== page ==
Very basic plant question - please don't laugh at me!
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Very basic plant question - please don't laugh at me!

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Very basic plant question - please don't laugh at me!
Old 07-07-2009, 06:22 AM   #1
 
Very basic plant question - please don't laugh at me!

Hi

I got some plants from the lfs yesterday, along with small gravel substrate. I set it all up, and then I had a thought... Should one remove the metal strips holding the bottom of the stems/top of the roots together to allow the roots to spread better? Or does this help to weight them down?

This seems like a very basic thing, and I should have asked exactly what to do when I bought them, but I want to make sure I do it right!

I may be back with questions about lighting and fertiliser, but let's get the basics sorted first!

Thanks
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Old 07-07-2009, 10:38 AM   #2
 
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Yes, remove the lead strips prior to planting.
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Old 07-07-2009, 11:58 AM   #3
 
Thank you! Bother, now I have to dig it all up again!
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Old 07-07-2009, 12:16 PM   #4
 
They don't stay in so well now! I hope they root quickly, or I'll be forever poking them back in.
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Old 07-07-2009, 01:00 PM   #5
 
the lead strips are used to weigh the plants down for easy planting but they can affect your water. Your plants are most likely stem plants like cabomba correct? One method that ive heard for keeping them down is tying them to the bottom of some ornament or rock and then burying the rock so it pulls the plants down and into the gravel for rooting. I'm not sure if you ened to remove the thread later though.
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Old 07-07-2009, 01:00 PM   #6
 
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Stem plants are notorious for coming out of the gravel and most do not develop any substantial base root system. Stem plants grow very fast and obtain their nutrients from the water (you will often see roots all along the stems) so they don't ever develop good base root systems to anchor them in the gravel. Stick a few inches of the lower end of the stem in the gravel and carefully mound the gravel around it.

I find that just changing water and vacuuming the gravel near stem plants causes them to float up, and fish activity can keep them doing this as well. You can take a smallish rock or bit of bogwood and use it to hold the gravel in place around the base. If the plants grow quickly, as most stem plants do, you will probably be pulling them up every couple of weeks just to trim them and replant the tops; the bottoms tend to lose most leaves, depending upon light and nutrients and species of plant, and the tops grow better and nicer looking.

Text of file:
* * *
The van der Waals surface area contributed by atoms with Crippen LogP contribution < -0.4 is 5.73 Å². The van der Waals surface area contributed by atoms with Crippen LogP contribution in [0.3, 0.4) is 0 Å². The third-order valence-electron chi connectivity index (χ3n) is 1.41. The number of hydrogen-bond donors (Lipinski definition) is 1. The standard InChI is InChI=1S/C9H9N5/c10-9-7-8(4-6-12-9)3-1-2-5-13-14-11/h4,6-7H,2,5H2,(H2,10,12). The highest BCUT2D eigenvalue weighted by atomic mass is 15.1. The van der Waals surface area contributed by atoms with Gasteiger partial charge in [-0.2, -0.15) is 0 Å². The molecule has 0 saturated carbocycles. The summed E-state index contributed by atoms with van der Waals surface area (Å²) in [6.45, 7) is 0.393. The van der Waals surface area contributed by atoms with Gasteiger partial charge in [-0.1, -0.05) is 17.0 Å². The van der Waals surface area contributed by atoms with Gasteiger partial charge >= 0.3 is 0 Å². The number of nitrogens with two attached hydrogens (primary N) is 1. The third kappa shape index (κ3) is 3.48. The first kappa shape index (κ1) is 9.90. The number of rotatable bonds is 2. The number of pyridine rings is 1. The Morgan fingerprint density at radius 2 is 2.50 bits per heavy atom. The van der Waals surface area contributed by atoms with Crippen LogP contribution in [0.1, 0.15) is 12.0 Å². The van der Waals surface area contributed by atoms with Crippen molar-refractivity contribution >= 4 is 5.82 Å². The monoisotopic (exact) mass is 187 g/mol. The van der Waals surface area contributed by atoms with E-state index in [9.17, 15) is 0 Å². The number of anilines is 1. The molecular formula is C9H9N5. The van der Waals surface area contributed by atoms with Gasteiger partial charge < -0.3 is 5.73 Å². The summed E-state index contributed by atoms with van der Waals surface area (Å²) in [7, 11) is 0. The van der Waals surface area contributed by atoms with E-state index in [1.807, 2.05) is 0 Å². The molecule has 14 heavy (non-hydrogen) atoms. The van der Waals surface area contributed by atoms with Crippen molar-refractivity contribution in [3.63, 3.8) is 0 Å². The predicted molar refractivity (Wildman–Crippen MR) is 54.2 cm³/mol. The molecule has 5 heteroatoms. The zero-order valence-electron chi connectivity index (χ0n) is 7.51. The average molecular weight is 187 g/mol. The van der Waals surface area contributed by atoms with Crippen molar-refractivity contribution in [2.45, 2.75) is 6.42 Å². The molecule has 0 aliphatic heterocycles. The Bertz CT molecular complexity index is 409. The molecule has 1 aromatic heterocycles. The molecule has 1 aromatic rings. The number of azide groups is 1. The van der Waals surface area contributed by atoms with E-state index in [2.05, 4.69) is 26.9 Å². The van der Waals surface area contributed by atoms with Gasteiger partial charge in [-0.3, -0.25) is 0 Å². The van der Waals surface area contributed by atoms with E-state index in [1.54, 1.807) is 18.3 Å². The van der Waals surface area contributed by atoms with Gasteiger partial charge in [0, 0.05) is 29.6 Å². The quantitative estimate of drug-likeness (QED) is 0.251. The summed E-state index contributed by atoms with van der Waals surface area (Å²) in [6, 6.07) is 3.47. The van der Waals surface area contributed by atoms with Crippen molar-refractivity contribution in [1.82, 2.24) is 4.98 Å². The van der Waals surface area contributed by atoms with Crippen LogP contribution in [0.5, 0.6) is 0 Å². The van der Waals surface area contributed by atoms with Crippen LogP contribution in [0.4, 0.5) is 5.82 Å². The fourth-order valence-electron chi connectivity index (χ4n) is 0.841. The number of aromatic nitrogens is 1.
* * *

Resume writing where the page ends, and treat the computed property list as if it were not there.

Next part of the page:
You were correct to follow kymmie's advice and remove the strips. Metal is not something you want permanently in the water. Sometimes they use elastic bands, those should be removed as well. And the pots that rooted plants sometimes come in, should you get some, should also not be planted (some aquarists do, I know, but most suggest not).
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Old 07-07-2009, 01:53 PM   #7
 
Lol thanks all. I can see that having lead in the water is probably not a good idea. Please don't ask for plant names! Hold on, I'll try and search for them...

OK, they all look too alike! I can't decide what I have. Not a camboba though. I know the two planted bog woods are large leaf annubis and java fern. One of the other plants has large broad leaves on stems which all 'sprout' from a single point. There is a reed, of undetermined variety, something bushy, with lots of small leaves on several individual stems. Also two lower, smaller plants. One reddish one, and one which has largish leaves for its size, and several long shoots, with similar leaves swaying at the top of a long, very thin (descriptive words fail me...) 'thing'. A bit like strawberries I guess.

When I get fed up with re-planting uprooted plants, what would be suggestions for plants which will root better and stay there? This is why I never had plants in my coldwater tank. They drive me mad!